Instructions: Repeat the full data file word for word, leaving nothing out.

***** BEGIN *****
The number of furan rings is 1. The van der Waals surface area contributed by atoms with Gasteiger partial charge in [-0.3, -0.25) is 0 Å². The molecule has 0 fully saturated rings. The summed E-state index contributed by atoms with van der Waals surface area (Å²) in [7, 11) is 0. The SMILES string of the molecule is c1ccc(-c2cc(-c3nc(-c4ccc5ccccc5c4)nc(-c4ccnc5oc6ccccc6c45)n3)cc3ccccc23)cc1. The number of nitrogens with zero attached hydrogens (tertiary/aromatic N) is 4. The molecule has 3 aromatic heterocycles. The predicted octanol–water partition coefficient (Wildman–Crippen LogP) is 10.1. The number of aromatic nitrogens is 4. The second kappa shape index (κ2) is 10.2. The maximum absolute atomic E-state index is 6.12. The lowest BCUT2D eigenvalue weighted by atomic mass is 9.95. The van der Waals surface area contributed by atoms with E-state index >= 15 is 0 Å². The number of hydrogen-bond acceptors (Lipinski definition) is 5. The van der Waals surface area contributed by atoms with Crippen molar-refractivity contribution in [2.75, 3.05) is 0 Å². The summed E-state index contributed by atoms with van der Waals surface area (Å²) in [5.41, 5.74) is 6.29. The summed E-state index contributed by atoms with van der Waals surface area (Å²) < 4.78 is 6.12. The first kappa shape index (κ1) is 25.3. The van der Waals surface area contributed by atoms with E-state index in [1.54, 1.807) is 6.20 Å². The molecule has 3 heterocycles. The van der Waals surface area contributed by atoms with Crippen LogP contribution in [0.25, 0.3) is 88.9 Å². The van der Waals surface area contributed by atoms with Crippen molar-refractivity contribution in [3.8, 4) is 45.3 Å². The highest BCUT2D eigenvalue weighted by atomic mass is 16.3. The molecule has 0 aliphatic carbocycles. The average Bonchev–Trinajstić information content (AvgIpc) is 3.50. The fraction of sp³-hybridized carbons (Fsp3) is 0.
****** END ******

The number of furan rings is 1. The van der Waals surface area contributed by atoms with Gasteiger partial charge in [-0.3, -0.25) is 0 Å². The molecule has 0 fully saturated rings. The summed E-state index contributed by atoms with van der Waals surface area (Å²) in [7, 11) is 0. The SMILES string of the molecule is c1ccc(-c2cc(-c3nc(-c4ccc5ccccc5c4)nc(-c4ccnc5oc6ccccc6c45)n3)cc3ccccc23)cc1. The number of nitrogens with zero attached hydrogens (tertiary/aromatic N) is 4. The molecule has 3 aromatic heterocycles. The predicted octanol–water partition coefficient (Wildman–Crippen LogP) is 10.1. The number of aromatic nitrogens is 4. The second kappa shape index (κ2) is 10.2. The maximum absolute atomic E-state index is 6.12. The lowest BCUT2D eigenvalue weighted by atomic mass is 9.95. The van der Waals surface area contributed by atoms with E-state index >= 15 is 0 Å². The number of hydrogen-bond acceptors (Lipinski definition) is 5. The van der Waals surface area contributed by atoms with Crippen molar-refractivity contribution in [2.75, 3.05) is 0 Å². The summed E-state index contributed by atoms with van der Waals surface area (Å²) in [5.41, 5.74) is 6.29. The summed E-state index contributed by atoms with van der Waals surface area (Å²) < 4.78 is 6.12. The first kappa shape index (κ1) is 25.3. The van der Waals surface area contributed by atoms with E-state index in [1.54, 1.807) is 6.20 Å². The molecule has 3 heterocycles. The van der Waals surface area contributed by atoms with Crippen LogP contribution in [0.25, 0.3) is 88.9 Å². The van der Waals surface area contributed by atoms with Crippen molar-refractivity contribution in [3.8, 4) is 45.3 Å². The highest BCUT2D eigenvalue weighted by atomic mass is 16.3. The molecule has 0 aliphatic carbocycles. The average Bonchev–Trinajstić information content (AvgIpc) is 3.50. The fraction of sp³-hybridized carbons (Fsp3) is 0.